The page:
Aside

Potty Training vs. Elimination Communication (or dealing with more crap than I can handle)

Spring has arrived, as has that time in our household.  I’m not talking about spring cleaning, although there will be a lot of that in the coming weeks.  It is time to buckle down, stay focused on the goal, and….potty-train.

I feel like I just went through this yesterday, but it was exactly one year ago that I was potty-training my son.  He was one-month shy of his 3rd birthday, and I ignored all the advice around me to wait until my temperamental toddler was ready.  I figured if I put all my energy and focus to getting my son potty-trained, it will happen.  I armed myself with two types of potty seats, M&Ms as reward, and Thomas the Train underwear that I thought my son would be thrilled to wear.  I knew that if I went all in, eventually he would get it.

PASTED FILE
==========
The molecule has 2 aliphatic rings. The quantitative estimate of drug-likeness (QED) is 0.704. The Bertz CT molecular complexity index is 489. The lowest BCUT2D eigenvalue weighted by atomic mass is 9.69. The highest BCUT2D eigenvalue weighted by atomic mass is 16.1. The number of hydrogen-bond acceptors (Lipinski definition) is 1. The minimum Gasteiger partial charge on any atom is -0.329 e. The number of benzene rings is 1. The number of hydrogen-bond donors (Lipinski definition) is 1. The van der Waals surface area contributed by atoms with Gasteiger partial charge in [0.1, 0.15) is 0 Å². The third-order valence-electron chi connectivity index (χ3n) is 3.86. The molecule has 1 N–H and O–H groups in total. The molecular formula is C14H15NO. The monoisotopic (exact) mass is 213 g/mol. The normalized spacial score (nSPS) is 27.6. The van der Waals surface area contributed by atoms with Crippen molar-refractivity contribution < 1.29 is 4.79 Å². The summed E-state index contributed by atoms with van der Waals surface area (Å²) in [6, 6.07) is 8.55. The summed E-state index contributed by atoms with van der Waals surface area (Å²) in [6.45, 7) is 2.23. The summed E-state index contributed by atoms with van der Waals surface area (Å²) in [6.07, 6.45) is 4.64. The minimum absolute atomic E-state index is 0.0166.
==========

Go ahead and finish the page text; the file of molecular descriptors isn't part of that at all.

Three weeks of potty training later, with almost daily accidents, I was chasing my son to get him to use the potty before we left the house.  I was frustrated that he wasn’t cooperating with me fully on this potty-training thing.  As I nagged him one more time to pee in the potty before we left, he stopped in the hallway, looked at me with an evil grin on his face, and peed right there on the floor.  I so wanted to smack him at that moment.  Instead, I admitted defeat.  I gave up on the potty training.

I tried again about a month later, just a week after he turned 3.  After one day, he was potty-trained.  It was a miracle!  No nagging, no chasing, no bribing.  There were only a handful of accidents from there, but within 3 months he was even out of nighttime diapers.  He was officially potty-trained and it was the easiest thing (that time around).